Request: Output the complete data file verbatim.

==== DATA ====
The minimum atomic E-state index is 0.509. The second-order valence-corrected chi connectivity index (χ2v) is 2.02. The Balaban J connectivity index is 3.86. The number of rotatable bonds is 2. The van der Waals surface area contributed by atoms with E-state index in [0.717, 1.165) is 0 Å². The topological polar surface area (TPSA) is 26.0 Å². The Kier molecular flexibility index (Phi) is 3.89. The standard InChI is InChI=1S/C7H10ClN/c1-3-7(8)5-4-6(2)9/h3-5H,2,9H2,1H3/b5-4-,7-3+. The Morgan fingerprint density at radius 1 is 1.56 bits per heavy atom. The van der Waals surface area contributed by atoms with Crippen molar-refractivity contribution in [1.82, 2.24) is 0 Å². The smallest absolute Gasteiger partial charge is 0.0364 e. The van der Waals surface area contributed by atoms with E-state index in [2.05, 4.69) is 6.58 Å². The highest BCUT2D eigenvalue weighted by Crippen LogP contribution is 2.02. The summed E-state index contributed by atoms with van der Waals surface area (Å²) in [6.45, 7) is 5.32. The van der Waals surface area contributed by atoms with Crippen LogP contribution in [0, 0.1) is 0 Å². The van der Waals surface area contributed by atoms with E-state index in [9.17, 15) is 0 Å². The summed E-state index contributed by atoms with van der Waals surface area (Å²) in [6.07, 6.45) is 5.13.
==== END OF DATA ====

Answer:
The minimum atomic E-state index is 0.509. The second-order valence-corrected chi connectivity index (χ2v) is 2.02. The Balaban J connectivity index is 3.86. The number of rotatable bonds is 2. The van der Waals surface area contributed by atoms with E-state index in [0.717, 1.165) is 0 Å². The topological polar surface area (TPSA) is 26.0 Å². The Kier molecular flexibility index (Phi) is 3.89. The standard InChI is InChI=1S/C7H10ClN/c1-3-7(8)5-4-6(2)9/h3-5H,2,9H2,1H3/b5-4-,7-3+. The Morgan fingerprint density at radius 1 is 1.56 bits per heavy atom. The van der Waals surface area contributed by atoms with Crippen molar-refractivity contribution in [1.82, 2.24) is 0 Å². The smallest absolute Gasteiger partial charge is 0.0364 e. The van der Waals surface area contributed by atoms with E-state index in [2.05, 4.69) is 6.58 Å². The highest BCUT2D eigenvalue weighted by Crippen LogP contribution is 2.02. The summed E-state index contributed by atoms with van der Waals surface area (Å²) in [6.45, 7) is 5.32. The van der Waals surface area contributed by atoms with Crippen LogP contribution in [0, 0.1) is 0 Å². The van der Waals surface area contributed by atoms with E-state index in [9.17, 15) is 0 Å². The summed E-state index contributed by atoms with van der Waals surface area (Å²) in [6.07, 6.45) is 5.13.